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"Divergent" avoids straying far from the norm



The new sci-fi film, “Divergent,” brings to life the popular young-adult novel by Veronica Roth. “Divergent” tells the tale of a futuristic, post-war, dystopia in which teens must choose their life-long factions to purportedly maintain the harmony of society.

Summit Entertainment

Roth wrote much of the novel when she was a 21-year-old at Northwestern University, and the story is, indeed, reminiscent of the trials and tribulations of college and campus life. Around age 16, teens in this future walled-off and in disrepair Chicago, must join one of five factions at a “Choosing Ceremony:” Abnegation (charity without vanity), Amity (peace-loving), Candor (honesty without regret), Dauntless (courage with some impulsivity), and Erudite (intellectual). Although individuals are “tested” before choosing said factions, teens can choose to supersede their genetic loading for a particular faction by “knowing their own mind” and assigning themselves to a group of their choosing. However, once chosen, individuals cannot change to a different caste group, which may mean leaving one’s family of origin behind.

Beatrice (played by Shailene Woodley of “The Descendants”), later known as Tris, seems to be a less-than-satisfied teen member of the Abnegation clan. For as long as she can remember, she has had to push herself to be entirely selfless to others, and has long admired the freedom and power of the Dauntless protectors. Prior to the Choosing Ceremony, Beatrice finds out in testing that she does not distinctly belong to any one faction. She is instead the dangerously-labeled, and rare, “Divergent,” one who has characteristics of all categories. Young Beatrice is told by her assessor that she must hide her Divergence, as such gifted individuals are targeted for destruction by the Erudite, particularly by the power-hungry, intellectual Jeanine (Kate Winslet). Shaken and unsure about her new secret, Beatrice radically decides to choose what she has always secretly wanted (and surprises her selfless parents) by becoming a member of Dauntless -- leaving Abnegation forever.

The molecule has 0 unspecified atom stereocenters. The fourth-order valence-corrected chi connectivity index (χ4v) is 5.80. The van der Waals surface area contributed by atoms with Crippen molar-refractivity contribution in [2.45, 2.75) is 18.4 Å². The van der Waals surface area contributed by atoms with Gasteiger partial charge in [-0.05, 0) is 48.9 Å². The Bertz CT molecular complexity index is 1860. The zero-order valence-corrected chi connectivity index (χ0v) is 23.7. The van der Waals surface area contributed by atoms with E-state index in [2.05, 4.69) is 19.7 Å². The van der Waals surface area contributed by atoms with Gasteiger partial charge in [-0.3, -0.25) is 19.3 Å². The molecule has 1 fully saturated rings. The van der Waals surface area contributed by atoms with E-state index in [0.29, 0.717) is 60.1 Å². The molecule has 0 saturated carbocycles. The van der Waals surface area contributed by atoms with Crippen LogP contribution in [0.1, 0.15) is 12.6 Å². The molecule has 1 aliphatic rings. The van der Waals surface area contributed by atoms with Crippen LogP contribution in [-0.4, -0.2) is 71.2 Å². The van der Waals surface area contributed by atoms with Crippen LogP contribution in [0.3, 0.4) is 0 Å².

Leaving behind her past, Tris (as she now calls herself) quickly is thrown into the violent training in the underground world of the Dauntless. She finds herself in hand-to-hand combat, for which she is initially woefully prepared. But slowly, Tris increases her physical stamina by tips from the mysterious Dauntless instructor, Four (Theo James of “Downton Abbey” fame). Tris continues to improve her ability to fight, and finds herself to be remarkably talented when hooked up to a hallucination-inducing fear machine. It seems that Tris’ Divergent cognitive abilities help her to slay her fears readily. Although Tris is not as physically gifted as other Dauntless members, her tenacious perseverance and flexible confrontation of her fears allow her to continue as part of the impulsive and aggressive “protectors” of the society. But, trouble is a-brewin' between the factions. As such, Tris soon finds out that the reported balance between the castes may be at risk, and that she may become directly involved in the uncertainty of what is to come.

“Divergent” is certainly a much better young-adult novel adaptation than other recent attempts like, “The Host” or “The Mortal Instruments: City of Bones,” and that improvement has much to do with the nuanced performance of Woodley. Woodley (star of one of my top films of 2013, “The Spectacular Now”) is certainly a skilled actress, who draws in her audience with compelling emotion, and she does the best she can with the script. In her portrayal, Woodley readily reveals Tris’ awkward transition from a young, naïve teen to a self-assured powerful woman. Most certainly, Woodley is the glue that hold the otherwise bland production together.

Much of the rest of the film, however, is a grey-toned dystopia with a not-too-engaging plot. Part “Hunger Games,” part “Brave New World,” and part “Gattaca” teamed with elements of a teen “Fight Club,” the long-winded 139-minute film feels loooong, choosing to emphasize repetitive fight scenes over fascinating plot progression. And, although the teen-fan audience with whom I saw the film openly sighed over the Tris-Four burgeoning relationship (a la “Twilight”), the relationship was far too superficial to bring much interest to the more mature viewer.

In all, “Divergent” is a sub-par sci-fi film, bolstered somewhat by the performance of Woodley. While it may appeal to its teen base, its charm may wane for older viewers. “Divergent” is rated 3 - of 4 stars.

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